Tag Archive | wool classes

Twist and Grist with 5 Wool Types

DISCLAIMER: Remember, I’m still a student here. I’m still learning. So what I’ve written about my findings regarding my assignments MAY be incorrect. It is how it’s worked for ME at the time, based on notes I’ve taken throughout the course. If you’re reading this for your own assignments/personal growth etc., I encourage you to read other sources as well just to confirm because there may be a chance that I’m not understanding things correctly. There is no way that this is the be all and end all of spinning information. I definitely don’t know all there is to know about spinning. That’s why I’m taking this course!

I’m taking a moment here to do an update about the next assignment due for Level III. The only reason I’m taking a moment is because I have to wait for my breakfast to cook and cool down. Otherwise, I really don’t have the time to be updating.

Once again, life has decided to throw me some more curve balls preventing me from being as on track with things as I “should” be. And once again, all I’m going to do is do my best. That’s all I can do. Family comes first. Last. Foremost. That’s not going to stop me from busting my butt though to try to get this out on time (or as close to on time as I can). Anyway…

This set of assignments is focusing on Twist/Grist and the 5 different wool classes.

The twist is just that – how much or how little twist you put into your yarn. There are three ways you can change it up – changing the ratio on your wheel, your treadle speed or your drafting length.

The grist is the amount of fibres your allow into your drafting zone. It often gets mixed up with diameter. As I understand, grist applies more to the pre-spinning/spinning process and diameter is the result after it’s spun (WPI). Keeping a consistent grist is easy (for me) when it comes to spinning worsted-style. All I do is make sure I use the same sized distaff across the board. I’m still finding my groove with with woolen-style spinning.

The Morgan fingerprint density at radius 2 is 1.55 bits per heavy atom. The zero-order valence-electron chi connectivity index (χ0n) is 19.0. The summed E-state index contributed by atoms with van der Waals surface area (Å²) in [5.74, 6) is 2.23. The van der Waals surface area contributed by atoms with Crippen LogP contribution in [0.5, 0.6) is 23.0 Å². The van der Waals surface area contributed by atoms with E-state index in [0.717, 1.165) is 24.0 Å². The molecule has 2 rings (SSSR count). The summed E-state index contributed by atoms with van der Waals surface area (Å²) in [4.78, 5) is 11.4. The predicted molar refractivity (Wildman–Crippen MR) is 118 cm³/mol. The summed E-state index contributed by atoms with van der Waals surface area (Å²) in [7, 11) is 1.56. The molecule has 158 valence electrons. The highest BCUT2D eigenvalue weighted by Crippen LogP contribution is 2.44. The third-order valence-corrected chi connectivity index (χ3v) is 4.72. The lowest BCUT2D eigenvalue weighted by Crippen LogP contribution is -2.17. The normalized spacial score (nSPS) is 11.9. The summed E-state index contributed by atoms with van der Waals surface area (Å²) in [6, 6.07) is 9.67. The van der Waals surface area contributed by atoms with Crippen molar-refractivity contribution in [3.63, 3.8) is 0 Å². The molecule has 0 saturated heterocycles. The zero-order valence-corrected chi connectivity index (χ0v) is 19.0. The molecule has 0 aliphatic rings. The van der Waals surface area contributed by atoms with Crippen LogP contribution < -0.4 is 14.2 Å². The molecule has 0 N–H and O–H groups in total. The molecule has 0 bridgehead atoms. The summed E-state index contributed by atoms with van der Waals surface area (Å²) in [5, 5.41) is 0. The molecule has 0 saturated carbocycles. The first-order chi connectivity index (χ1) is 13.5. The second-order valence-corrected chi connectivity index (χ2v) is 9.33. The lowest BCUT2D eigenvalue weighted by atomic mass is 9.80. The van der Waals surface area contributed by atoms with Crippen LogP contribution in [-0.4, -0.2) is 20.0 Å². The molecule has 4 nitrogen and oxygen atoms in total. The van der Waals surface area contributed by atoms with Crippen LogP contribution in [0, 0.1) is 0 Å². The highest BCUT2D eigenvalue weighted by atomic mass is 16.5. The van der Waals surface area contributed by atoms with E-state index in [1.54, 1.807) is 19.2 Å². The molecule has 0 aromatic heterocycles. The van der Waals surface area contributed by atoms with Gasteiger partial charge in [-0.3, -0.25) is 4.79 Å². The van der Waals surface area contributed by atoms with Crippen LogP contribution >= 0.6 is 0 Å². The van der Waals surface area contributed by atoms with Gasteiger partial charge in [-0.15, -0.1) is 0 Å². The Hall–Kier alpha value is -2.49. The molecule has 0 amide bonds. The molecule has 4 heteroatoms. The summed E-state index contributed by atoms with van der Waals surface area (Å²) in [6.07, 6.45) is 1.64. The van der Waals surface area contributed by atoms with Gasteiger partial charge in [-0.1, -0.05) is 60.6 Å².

As far as the wool types go, there is: Fine (ie. Cormo), Down (ie. Cheviot), Medium Fine (ie. Corriedale), Medium Strong (ie. Romney) and Strong (ie. Cotswold). The breeds in the brackets are what I’m using for these assignments. Of course, there are a LOT more sheep breeds that fall under the various categories. These are only five of them.

We are to spin three skeins of each wool type with three different twists. Of course we have to document how we achieved this – right down to our washing techniques. Then we have to do a sample swatch of each wool type with the three different twists. We have to have an end use in mind and then justify which yarn/twist would best suit the end use.

The exciting part of this assignment, to me, is the experimentation part of all of it. I think that many spinners, including myself, find our go-to spinning method. We have our ratios we like. The treadle speed we like. The drafting length we like. We’re comfortable with it and often have little reason to venture outside the box unless we’re spinning an exotic fibre or something like that. Well, this is forcing us to. This is about self-discovery. Of course this doesn’t apply to all spinners, but I think it’s safe to say that it applies to many.

I’m not sure if I’ll have time to take photos, but I’m hoping to. I have taken some of the prep. They’re on my phone and I’m on the laptop at the moment (working on the documenting part of things).